22 May 2017
Part 5, Stage 2 – Research (preliminary phase)
As a result of stage 1, I decided to conduct some research along the lines of option 1, which is a constructed surface (see conclusion at the end of the stage 1 post).
I started by making a mind map of all the variations that I might consider, which I illustrated with examples from the Internet, literature, and from my sampling (see below). This has been included as the first page of my sketchbook.
I realised that within the idea of a constructed surface, there was actually scope for incorporating other aspects of sampling from module which had excited me (such as flaps, cut-outs, and other surface treatments). Consequently, although I had initially focused on the Möbious strip sample (part 2, project 1, exercise 5, sample 9), I decided that at this stage it would be helpful to widen my line of enquiry.
A particularly fruitful source of information was Pinterest; I created a specific board for this assignment on the subject of “Geometry”, with ideas from architecture and textiles (Eastaugh, 2017a).
The diagram allowed me to revisit what type of constructed surface I might consider:
- Windows/cut outs
- Twisted joined
- A constructed piece
- A repeating pattern of some sort
- 2 visibly contrasting surfaces (either an inside/outside, front/back, on top/underneath). Nature of the contrast to be confirmed with sampling, but could be colour, pattern or textural.
- The use light and shadow
- The possibility of incorporating contrast of opacity and transparency
- Whether it would be appropriate to use transition or scale, colour or tone across the surface.
- Orientation of elements across the fabric surface and use of a limited colour palette (Panchamia, 2016)
- Use of layers and semi-transparent fabrics (Cole, 2008:72)
- Use of shadow to present tonal variation in single colour fabric panels (Quinn, 2009: 54, 168-171)Arrangements of repeating elements (Quinn, 2009: 169-170)
- Textured carpets, interlocking pile components (Quinn, 2009: 255)
- Sculptures explore symmetry, waste materials/found objects, textural surfaces (Blazwick, 2013)
- Hot poker drawing (2011) – patterning and surface distortion due to symmetrical burning of folded paper with hot poker (Ingleby gallery, 2017)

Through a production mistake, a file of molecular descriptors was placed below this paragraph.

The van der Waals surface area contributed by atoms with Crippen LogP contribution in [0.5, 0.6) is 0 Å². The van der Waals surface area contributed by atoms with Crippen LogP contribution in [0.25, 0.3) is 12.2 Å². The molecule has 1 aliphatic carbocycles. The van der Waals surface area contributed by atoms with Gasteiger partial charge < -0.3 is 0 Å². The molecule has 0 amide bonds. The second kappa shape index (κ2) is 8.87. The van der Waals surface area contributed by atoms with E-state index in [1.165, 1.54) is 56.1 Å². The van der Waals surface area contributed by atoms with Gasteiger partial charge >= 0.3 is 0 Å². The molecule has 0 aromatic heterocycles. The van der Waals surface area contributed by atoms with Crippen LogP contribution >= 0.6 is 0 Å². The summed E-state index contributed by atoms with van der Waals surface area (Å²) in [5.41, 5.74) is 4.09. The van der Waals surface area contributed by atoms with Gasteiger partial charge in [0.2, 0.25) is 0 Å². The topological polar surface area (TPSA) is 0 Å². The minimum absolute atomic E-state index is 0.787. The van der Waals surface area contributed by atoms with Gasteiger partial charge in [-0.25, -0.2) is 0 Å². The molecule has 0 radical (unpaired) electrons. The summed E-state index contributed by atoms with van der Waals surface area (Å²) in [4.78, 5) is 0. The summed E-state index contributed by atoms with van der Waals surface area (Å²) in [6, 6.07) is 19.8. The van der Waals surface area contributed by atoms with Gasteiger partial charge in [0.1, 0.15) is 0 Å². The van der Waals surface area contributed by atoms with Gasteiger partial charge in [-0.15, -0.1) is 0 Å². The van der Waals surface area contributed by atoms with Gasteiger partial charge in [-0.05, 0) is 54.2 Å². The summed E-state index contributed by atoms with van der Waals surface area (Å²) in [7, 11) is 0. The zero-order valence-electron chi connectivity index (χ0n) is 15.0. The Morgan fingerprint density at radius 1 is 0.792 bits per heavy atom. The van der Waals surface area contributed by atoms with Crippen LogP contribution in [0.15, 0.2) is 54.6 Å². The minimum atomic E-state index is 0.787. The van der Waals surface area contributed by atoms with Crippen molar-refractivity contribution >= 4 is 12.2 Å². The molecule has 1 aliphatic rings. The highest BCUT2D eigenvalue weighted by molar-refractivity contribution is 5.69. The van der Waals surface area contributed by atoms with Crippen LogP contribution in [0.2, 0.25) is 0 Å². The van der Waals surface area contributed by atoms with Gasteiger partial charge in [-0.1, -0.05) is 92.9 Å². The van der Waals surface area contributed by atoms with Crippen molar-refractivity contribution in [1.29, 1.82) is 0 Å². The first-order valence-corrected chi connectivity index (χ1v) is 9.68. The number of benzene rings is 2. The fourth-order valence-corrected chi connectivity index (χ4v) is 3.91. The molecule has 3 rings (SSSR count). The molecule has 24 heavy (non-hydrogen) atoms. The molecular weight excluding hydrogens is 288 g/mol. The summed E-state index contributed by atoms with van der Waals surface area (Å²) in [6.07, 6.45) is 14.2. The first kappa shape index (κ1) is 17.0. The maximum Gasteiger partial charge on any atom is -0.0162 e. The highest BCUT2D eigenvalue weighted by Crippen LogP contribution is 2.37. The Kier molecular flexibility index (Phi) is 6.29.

- Sculptural work makes effective use of shadow and is often on a large scale (Waters, 2011)
- Sources of design for architects (and everyone else!) – shapes, patterns, constructed surfaces (Spuybroek, 2011)
- Some ideas on how everyday objects can be arranged to make patterns (Mossman, 2008: 60-61, 72-73, 110-111, 120-121, 131)
- Lots of ideas for arranging and joining everyday materials to make interesting surfaces
- Cut-through shapes (Renshaw, 2009:72-74)
- Cording (Renshaw, 2009:30)
- Joining punched and braided leather belts to make an interesting textural surface (Seo, 2011: 58-59)
- Using transparent properties of overlapping masking tape to create tonal variation (Seo, 2011: 40-41)
- Using plaster to transform/stiffen fabric (silk flowers) (Seo, 2011:26-27)
- Using cut outs from discarded drinks cans (Seo, 2011:158-159), (Johnson, 2009:135, 220)
- Use of found/recycled paper (Thittichai, 2014:44-52)
- Using rolled paper for edge patterning and texture (Diane Gilleland, craftypod, USA) (Johnson, 2009:28)
- Paper sewn together to make patchwork surface (Heather Price, Winemakerssister, USA) (Johnson, 2009:30)
- Zipper teeth for textured edges (Johnson, 2009:55, 107, 128, 138)
- Tyre tread for surface texture (Johnson, 2009:84)
- Playing cars used as printed pattern (Johnson, 2009:107)
- Fraying fabric for textural edges (Johnson, 2009:193)
- Transformation of plastics to make sculptures, David Edgar (Johnson, 2009:256-257)
- Colour transition (Johnson, 2009:299)
Blazwick, I. (2013) Cornelia Parker. London. Thames and Hudson.
Cole, D. (2008) Textiles Now. London. Laurence King publishers.
Eastaugh, N. (2017a) Geometry. Pinterest board. At:http://pin.it/j6ZNnRL (Accessed 23 May 2017)
Ingleby gallery (2017) Cornelia Parker: Hot poker drawing. At: http://www.inglebygallery.com/exhibitions/cornelia-parker/ (Accessed 23 May 2017)
Johnson, G. (2009) 1000 ideas for creative reuse: remake, restyle, recycle, renew. Massachusetts. Quarry books.
Mossman, S. (2008) Fantastic plastic: product design and consumer culture. London. Black Dog publishing.
Panchamia, D. (2016) Deepa Panchamia: Paperworks. At: http://deepapanchamia.com/work/paperworks/ (Accessed 23 May 2017)
Quinn, B. (2009) Textile designers at the cutting edge. London. Laurence King publishers.
Renshaw, L. (2009) Textiles handbook: Mixed media & found materials. London. A&C Black.
Seo, D. (2011) Upcycling: Create beautiful things with the stuff you already have. London. Running press.
Spuybroek, L. (2011) Research and design: Textile tectonics. Rotterdam. NAi publishers.
Thittichai, K. (2014) Reclaimed textiles: techniques for paper, stitch, plastic and mixed media. London. Batsford.
Waters, L. (2011) ‘Interview with Cornelia Parker’ [online] In: The white review: Art. September 2011. At: http://www.thewhitereview.org/art/interview-with-cornelia-parker/ (Accessed 23 May 2017)
Zilber, E. (2015) Crafted: Objects in flux. Exhibition catalogue. Boston. Museum of fine arts publications.